A new mobile mapping software that allows users to use Sage software on their smartphones to create and edit maps has been created by a team of researchers from the University of Nottingham.
The team, led by Dr Nick Smith, said the new software can be useful for mapping in areas with limited access to data and information, such as rural areas and urban areas.
“Sage is a tool that can be integrated with the iPhone, Android and Windows phone to create interactive maps and other mapping applications that can then be used to generate and manipulate maps,” said Dr Smith.
“The software also allows users of Sage to edit the maps using the Sage app.”
While the Sage maps are currently being developed and tested, we would like to encourage the Sage community to help with the development of new applications and other tools to enable people to easily share and explore their Sage maps in an easy-to-use, portable, and affordable way.
“The research, carried out by Dr Smith and Dr Simon Williams, involved working with Sage’s Sage community, who have been involved in mapping in the UK for the last five years.”
We used Sage to map a village of about 1,000 people, and we were surprised to see that the terrain was quite different from what we had been expecting,” Dr Smith said.”
There was some grass, lots of trees, and there were a number of buildings that were quite large.
“This could be an example of where Sage’s user interface is more user-friendly, and the app is more intuitive.”
These features are all part of the ‘GIS map’ philosophy, and allow users to generate maps in Sage using the same interface and software as those using Google Earth.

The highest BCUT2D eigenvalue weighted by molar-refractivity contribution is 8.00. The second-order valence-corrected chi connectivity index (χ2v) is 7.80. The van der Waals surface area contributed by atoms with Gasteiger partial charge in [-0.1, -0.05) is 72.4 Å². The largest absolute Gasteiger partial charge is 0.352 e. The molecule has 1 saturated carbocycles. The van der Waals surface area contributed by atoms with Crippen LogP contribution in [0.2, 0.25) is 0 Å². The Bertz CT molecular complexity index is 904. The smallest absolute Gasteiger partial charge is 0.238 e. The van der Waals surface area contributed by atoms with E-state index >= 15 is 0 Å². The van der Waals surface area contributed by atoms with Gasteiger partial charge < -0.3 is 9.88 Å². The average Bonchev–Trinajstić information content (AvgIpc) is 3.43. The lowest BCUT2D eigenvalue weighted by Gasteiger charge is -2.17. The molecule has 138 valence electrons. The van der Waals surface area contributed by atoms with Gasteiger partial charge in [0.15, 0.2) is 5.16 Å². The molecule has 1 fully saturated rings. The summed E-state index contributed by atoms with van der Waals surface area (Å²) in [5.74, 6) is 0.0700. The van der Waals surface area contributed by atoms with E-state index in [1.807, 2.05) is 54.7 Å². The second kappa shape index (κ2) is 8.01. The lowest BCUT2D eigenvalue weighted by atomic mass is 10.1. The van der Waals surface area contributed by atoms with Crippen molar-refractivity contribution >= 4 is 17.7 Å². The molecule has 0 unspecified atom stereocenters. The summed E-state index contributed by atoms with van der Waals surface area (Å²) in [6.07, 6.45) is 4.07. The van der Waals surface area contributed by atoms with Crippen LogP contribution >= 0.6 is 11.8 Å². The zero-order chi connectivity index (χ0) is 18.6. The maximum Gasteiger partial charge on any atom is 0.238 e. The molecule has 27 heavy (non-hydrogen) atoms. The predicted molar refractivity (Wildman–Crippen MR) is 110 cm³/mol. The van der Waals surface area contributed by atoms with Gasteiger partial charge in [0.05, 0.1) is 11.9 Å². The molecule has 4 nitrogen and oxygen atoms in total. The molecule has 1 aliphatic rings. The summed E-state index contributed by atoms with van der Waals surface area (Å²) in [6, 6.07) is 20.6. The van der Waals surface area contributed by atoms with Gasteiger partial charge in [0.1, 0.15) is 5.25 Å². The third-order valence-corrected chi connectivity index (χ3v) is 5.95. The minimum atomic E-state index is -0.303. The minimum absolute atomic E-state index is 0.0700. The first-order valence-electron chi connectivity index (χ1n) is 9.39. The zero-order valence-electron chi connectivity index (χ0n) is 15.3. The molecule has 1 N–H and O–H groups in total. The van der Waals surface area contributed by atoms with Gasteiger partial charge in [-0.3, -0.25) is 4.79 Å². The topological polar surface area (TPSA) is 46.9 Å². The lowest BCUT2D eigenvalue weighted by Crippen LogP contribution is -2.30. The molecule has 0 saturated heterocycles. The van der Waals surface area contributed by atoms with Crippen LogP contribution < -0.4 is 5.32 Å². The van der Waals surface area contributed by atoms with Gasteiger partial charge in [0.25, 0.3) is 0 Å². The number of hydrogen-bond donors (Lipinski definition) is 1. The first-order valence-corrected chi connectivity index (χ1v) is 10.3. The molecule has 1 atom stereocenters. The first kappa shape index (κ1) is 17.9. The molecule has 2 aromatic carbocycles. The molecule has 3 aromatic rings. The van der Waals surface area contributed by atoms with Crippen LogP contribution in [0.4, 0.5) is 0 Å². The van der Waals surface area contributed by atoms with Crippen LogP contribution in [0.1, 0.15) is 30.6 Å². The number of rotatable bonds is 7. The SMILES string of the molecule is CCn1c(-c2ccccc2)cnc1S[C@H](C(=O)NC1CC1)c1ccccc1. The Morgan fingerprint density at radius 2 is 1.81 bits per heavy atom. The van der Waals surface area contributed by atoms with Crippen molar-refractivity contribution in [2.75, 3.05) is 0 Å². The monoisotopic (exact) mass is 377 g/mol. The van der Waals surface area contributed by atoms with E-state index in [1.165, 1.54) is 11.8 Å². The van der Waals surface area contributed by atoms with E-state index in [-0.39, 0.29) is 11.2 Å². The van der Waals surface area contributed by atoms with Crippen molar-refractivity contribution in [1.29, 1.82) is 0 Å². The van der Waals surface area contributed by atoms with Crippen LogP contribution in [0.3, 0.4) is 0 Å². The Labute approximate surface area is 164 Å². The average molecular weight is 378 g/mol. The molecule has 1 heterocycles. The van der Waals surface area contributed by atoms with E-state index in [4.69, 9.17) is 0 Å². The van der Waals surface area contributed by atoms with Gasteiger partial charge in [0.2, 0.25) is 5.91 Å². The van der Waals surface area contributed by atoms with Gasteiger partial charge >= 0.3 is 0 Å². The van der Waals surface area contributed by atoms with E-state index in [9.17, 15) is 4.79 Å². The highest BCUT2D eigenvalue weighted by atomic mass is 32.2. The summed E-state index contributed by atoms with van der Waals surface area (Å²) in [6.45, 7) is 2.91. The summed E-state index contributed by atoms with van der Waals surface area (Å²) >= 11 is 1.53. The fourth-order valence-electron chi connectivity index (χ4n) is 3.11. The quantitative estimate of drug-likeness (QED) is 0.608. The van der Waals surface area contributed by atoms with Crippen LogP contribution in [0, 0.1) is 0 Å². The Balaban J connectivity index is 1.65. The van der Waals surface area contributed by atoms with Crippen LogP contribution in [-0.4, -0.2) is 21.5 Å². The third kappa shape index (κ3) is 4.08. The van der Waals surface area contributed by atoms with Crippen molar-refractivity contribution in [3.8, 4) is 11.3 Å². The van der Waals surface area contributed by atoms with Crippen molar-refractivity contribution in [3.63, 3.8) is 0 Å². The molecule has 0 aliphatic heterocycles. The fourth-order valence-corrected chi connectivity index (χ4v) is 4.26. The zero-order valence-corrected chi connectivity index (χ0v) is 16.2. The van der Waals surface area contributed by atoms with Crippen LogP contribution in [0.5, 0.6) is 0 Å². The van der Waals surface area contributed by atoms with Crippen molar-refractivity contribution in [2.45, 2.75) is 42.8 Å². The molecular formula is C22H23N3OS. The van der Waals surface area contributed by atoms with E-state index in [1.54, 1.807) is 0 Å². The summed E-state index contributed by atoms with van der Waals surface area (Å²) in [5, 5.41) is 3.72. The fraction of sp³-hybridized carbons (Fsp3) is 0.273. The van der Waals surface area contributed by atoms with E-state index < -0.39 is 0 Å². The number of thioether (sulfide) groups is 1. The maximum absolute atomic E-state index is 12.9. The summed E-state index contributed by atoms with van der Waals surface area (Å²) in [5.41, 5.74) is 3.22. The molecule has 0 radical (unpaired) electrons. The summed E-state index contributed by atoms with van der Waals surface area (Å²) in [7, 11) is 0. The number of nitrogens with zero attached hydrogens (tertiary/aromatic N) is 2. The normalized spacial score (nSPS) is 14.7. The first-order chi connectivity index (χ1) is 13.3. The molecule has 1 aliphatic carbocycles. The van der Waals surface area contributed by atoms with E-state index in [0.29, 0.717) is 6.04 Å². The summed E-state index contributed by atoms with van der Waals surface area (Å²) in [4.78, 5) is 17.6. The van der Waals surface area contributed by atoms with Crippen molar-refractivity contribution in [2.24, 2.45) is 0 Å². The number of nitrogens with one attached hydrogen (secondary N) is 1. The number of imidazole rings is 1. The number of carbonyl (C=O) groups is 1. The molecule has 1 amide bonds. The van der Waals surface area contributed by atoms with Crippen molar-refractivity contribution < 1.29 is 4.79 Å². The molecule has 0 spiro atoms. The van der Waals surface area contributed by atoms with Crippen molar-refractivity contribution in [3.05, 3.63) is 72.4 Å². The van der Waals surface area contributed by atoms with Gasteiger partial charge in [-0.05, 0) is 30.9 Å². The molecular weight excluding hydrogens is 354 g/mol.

“Dr Smith and his team have also created the SageMap app, which is now available for download for iPhones and Android devices.
The project, which was funded by the Engineering and Physical Sciences Research Council (EPSRC) and the UK’s Department of Health, is the result of a collaboration between Dr Smith, Dr Nick Rolfe and the University’s Centre for Health Research.”
When we were creating the Sage Maps we wanted to use the Sage map software and the tools that we had developed and developed to create maps that were easy to use, that were simple to navigate, and that were easily editable and save as an image,” Dr Rolfa said.
The development of the software has been funded by a grant from the Department of Science and Technology and the Department for Education.
The study, published in the journal PLOS One, involved mapping the area around the village of St John, in the West Midlands.
The work was carried out on the site of the former West Midlands Railway station, which now houses the Health and Education Facilities (HEFA) Health and Wellbeing Centre.”
I think this is something that can benefit all of us.””
We wanted to be able to give health workers the skills and the information that they need to work well with people living in remote areas and rural communities.”
I think this is something that can benefit all of us.
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